Smart beta is making its way to fixed income exchange traded funds and IndexIQ is helping speed that movement along. Last month, IndexIQ introduced the IQ Enhanced Core Bond U.S. ETF (AGGE) and the IQ Enhanced Core Plus Bond U.S. ETF (AGGP).
Both new funds are ETFs of ETFs, meaning that their holdings are other ETFs.
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AGGP’s underlying index yields 2.63 percent, according to issuer data. The new ETF charges 0.35 percent a year, or $35 per $10,000 invested.
“Emerging market debt has been a strong performer to start 2016, driven in large part by ongoing dovish Federal Reserve policies, improving emerging market fundamentals and a suddenly weakening dollar,” said Salvatore Bruno, CIO of IndexIQ, in a statement. “For the ‘core plus’ approach used in AGGP, we felt it was important to have this exposure as one area our index and the fund could access when total return momentum was in the category’s favor.”
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“The AGGE carries an expense ratio of 34 basis points and yields 2.9 percent at last check. It seeks to outperform the U.S. dollar-denominated, taxable, fixed income universe by using a momentum strategy that is measured by comparing a short-horizon (45-day) moving average of returns to a longer-horizon (90-day) moving average of returns, while taking into account recent volatility of each sector,” reports TheStreet.com.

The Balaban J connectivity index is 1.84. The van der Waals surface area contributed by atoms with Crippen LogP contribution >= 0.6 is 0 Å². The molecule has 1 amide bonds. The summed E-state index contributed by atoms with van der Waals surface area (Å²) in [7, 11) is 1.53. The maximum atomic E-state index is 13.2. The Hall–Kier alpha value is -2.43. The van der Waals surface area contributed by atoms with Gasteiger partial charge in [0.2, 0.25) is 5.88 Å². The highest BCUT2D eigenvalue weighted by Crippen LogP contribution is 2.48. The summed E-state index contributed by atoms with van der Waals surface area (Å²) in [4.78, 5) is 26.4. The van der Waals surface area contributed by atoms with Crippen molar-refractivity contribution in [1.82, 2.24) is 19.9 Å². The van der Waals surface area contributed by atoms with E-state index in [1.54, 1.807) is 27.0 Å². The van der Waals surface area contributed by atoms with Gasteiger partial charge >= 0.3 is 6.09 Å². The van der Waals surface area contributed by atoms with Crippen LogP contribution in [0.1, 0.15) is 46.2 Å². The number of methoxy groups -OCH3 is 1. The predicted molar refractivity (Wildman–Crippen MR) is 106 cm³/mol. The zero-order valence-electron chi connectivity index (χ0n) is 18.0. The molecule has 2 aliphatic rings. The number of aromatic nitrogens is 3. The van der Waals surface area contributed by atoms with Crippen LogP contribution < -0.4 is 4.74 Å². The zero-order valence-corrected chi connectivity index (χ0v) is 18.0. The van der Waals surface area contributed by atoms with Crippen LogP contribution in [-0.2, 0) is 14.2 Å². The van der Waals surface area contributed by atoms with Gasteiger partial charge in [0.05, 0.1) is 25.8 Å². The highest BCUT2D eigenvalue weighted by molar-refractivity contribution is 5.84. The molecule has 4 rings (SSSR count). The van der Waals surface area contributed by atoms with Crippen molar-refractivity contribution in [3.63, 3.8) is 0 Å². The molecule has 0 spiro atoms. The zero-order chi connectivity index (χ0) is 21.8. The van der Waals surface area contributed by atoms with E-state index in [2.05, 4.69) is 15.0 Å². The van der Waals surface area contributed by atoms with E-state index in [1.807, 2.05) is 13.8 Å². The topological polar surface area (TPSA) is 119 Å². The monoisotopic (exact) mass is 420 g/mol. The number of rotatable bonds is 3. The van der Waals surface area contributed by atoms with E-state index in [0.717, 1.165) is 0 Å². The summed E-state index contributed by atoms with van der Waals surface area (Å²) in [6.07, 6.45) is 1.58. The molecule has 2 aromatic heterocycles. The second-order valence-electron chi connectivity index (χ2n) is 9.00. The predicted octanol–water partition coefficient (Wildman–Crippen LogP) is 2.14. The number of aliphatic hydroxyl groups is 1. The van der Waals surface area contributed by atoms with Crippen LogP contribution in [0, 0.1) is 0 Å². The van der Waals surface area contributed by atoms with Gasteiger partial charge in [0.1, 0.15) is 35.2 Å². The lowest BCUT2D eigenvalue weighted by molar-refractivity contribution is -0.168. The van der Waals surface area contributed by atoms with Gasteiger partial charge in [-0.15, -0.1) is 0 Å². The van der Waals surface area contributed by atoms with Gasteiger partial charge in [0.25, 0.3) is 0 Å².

Investors may be attracted to the cheap valuations and wider yield premiums that these bonds offer over safe-haven government bonds after benchmark yields on 10-year Treasuries dipped back toward all-time lows. Moreover, the rebound in energy prices could have reassured investor fears of a potential defaults in the energy space.
AGGE tracks the IQ Enhanced Core Bond U.S. Index. Top holdings in that benchmark include investment-grade and intermediate-term corporate bond ETFs, such as the the iShares iBoxx $ Investment Grade Corporate Bond ETF (LQD) and the Vanguard Intermediate-Term Corporate Bond ETF (VCIT) .
According to Bank of America Merrill Lynch index data, risk premiums on U.S. investment-grade corporate debt have been cut by half a percentage point since mid-February due to rising demand from Asian and European investors. Hans Mikkelsen, head of U.S. investment-grade credit research at Bank of America Merrill Lynch, anticipates that by the year-end, premiums could dip to about 1.5 percentage points from current levels of around 1.72 percentage points as European and Asian investors funnel as much as $500 billion into American corporate bonds in 2016, or up 50% year-over-year.
Tom Lydon’s clients own shares of LQD.